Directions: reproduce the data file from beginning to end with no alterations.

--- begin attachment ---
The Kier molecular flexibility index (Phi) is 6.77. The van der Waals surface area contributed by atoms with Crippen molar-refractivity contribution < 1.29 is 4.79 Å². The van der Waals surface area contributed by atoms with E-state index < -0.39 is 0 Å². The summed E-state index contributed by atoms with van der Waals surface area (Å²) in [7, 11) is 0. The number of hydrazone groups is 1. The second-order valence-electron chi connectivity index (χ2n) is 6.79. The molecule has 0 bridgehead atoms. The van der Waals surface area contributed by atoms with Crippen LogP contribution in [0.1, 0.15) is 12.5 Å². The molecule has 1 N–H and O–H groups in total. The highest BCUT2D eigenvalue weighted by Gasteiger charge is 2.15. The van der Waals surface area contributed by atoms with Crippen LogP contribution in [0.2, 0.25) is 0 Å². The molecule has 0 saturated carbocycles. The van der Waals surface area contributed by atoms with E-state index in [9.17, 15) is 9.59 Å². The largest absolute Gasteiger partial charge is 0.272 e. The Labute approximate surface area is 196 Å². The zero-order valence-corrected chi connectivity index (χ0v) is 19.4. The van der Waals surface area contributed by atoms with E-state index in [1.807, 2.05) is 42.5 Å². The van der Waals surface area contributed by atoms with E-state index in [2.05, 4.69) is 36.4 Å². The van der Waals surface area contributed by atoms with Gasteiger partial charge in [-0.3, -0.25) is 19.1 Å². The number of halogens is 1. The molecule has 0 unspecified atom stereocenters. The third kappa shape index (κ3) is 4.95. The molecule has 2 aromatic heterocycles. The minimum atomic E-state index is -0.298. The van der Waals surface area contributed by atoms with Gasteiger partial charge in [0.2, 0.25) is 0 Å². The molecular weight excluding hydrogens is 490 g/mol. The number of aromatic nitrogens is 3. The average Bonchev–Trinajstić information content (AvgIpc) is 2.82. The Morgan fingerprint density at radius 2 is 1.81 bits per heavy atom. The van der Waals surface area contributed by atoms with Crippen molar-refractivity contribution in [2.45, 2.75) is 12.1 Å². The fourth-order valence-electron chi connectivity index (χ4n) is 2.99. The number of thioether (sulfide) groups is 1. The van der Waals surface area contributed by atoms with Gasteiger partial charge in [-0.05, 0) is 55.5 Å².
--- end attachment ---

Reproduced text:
The Kier molecular flexibility index (Phi) is 6.77. The van der Waals surface area contributed by atoms with Crippen molar-refractivity contribution < 1.29 is 4.79 Å². The van der Waals surface area contributed by atoms with E-state index < -0.39 is 0 Å². The summed E-state index contributed by atoms with van der Waals surface area (Å²) in [7, 11) is 0. The number of hydrazone groups is 1. The second-order valence-electron chi connectivity index (χ2n) is 6.79. The molecule has 0 bridgehead atoms. The van der Waals surface area contributed by atoms with Crippen LogP contribution in [0.1, 0.15) is 12.5 Å². The molecule has 1 N–H and O–H groups in total. The highest BCUT2D eigenvalue weighted by Gasteiger charge is 2.15. The van der Waals surface area contributed by atoms with Crippen LogP contribution in [0.2, 0.25) is 0 Å². The molecule has 0 saturated carbocycles. The van der Waals surface area contributed by atoms with E-state index in [9.17, 15) is 9.59 Å². The largest absolute Gasteiger partial charge is 0.272 e. The Labute approximate surface area is 196 Å². The zero-order valence-corrected chi connectivity index (χ0v) is 19.4. The van der Waals surface area contributed by atoms with E-state index in [1.807, 2.05) is 42.5 Å². The van der Waals surface area contributed by atoms with E-state index in [2.05, 4.69) is 36.4 Å². The van der Waals surface area contributed by atoms with Gasteiger partial charge in [-0.3, -0.25) is 19.1 Å². The number of halogens is 1. The molecule has 0 unspecified atom stereocenters. The third kappa shape index (κ3) is 4.95. The molecule has 2 aromatic heterocycles. The minimum atomic E-state index is -0.298. The van der Waals surface area contributed by atoms with Gasteiger partial charge in [0.2, 0.25) is 0 Å². The molecular weight excluding hydrogens is 490 g/mol. The number of aromatic nitrogens is 3. The average Bonchev–Trinajstić information content (AvgIpc) is 2.82. The Morgan fingerprint density at radius 2 is 1.81 bits per heavy atom. The van der Waals surface area contributed by atoms with Crippen molar-refractivity contribution in [2.45, 2.75) is 12.1 Å². The fourth-order valence-electron chi connectivity index (χ4n) is 2.99. The number of thioether (sulfide) groups is 1. The van der Waals surface area contributed by atoms with Gasteiger partial charge in [-0.05, 0) is 55.5 Å².